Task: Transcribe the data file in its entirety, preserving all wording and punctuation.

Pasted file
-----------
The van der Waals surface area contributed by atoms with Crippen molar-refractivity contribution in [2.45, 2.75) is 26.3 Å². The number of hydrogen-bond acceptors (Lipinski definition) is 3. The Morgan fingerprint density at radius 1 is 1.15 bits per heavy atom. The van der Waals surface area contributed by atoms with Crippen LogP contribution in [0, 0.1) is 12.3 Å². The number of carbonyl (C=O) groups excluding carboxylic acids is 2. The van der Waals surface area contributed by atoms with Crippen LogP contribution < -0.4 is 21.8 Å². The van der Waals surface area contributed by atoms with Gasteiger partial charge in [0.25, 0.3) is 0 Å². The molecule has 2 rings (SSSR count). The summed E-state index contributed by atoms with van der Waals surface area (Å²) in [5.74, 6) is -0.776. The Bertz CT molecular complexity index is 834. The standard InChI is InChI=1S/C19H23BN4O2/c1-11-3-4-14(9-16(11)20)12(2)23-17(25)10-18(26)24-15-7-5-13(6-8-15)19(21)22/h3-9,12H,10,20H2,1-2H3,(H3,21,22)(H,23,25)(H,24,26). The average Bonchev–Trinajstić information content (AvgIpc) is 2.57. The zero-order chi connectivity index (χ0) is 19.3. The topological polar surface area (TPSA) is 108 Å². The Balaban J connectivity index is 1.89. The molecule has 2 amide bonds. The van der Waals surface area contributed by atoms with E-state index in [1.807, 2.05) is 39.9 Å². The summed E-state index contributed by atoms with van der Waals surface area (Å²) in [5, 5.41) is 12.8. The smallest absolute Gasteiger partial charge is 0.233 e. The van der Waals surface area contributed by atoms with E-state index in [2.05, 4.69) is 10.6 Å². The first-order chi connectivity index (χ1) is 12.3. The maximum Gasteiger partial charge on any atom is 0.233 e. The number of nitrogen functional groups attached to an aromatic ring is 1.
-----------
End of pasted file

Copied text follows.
The van der Waals surface area contributed by atoms with Crippen molar-refractivity contribution in [2.45, 2.75) is 26.3 Å². The number of hydrogen-bond acceptors (Lipinski definition) is 3. The Morgan fingerprint density at radius 1 is 1.15 bits per heavy atom. The van der Waals surface area contributed by atoms with Crippen LogP contribution in [0, 0.1) is 12.3 Å². The number of carbonyl (C=O) groups excluding carboxylic acids is 2. The van der Waals surface area contributed by atoms with Crippen LogP contribution < -0.4 is 21.8 Å². The van der Waals surface area contributed by atoms with Gasteiger partial charge in [0.25, 0.3) is 0 Å². The molecule has 2 rings (SSSR count). The summed E-state index contributed by atoms with van der Waals surface area (Å²) in [5.74, 6) is -0.776. The Bertz CT molecular complexity index is 834. The standard InChI is InChI=1S/C19H23BN4O2/c1-11-3-4-14(9-16(11)20)12(2)23-17(25)10-18(26)24-15-7-5-13(6-8-15)19(21)22/h3-9,12H,10,20H2,1-2H3,(H3,21,22)(H,23,25)(H,24,26). The average Bonchev–Trinajstić information content (AvgIpc) is 2.57. The zero-order chi connectivity index (χ0) is 19.3. The topological polar surface area (TPSA) is 108 Å². The Balaban J connectivity index is 1.89. The molecule has 2 amide bonds. The van der Waals surface area contributed by atoms with E-state index in [1.807, 2.05) is 39.9 Å². The summed E-state index contributed by atoms with van der Waals surface area (Å²) in [5, 5.41) is 12.8. The smallest absolute Gasteiger partial charge is 0.233 e. The van der Waals surface area contributed by atoms with E-state index in [2.05, 4.69) is 10.6 Å². The first-order chi connectivity index (χ1) is 12.3. The maximum Gasteiger partial charge on any atom is 0.233 e. The number of nitrogen functional groups attached to an aromatic ring is 1.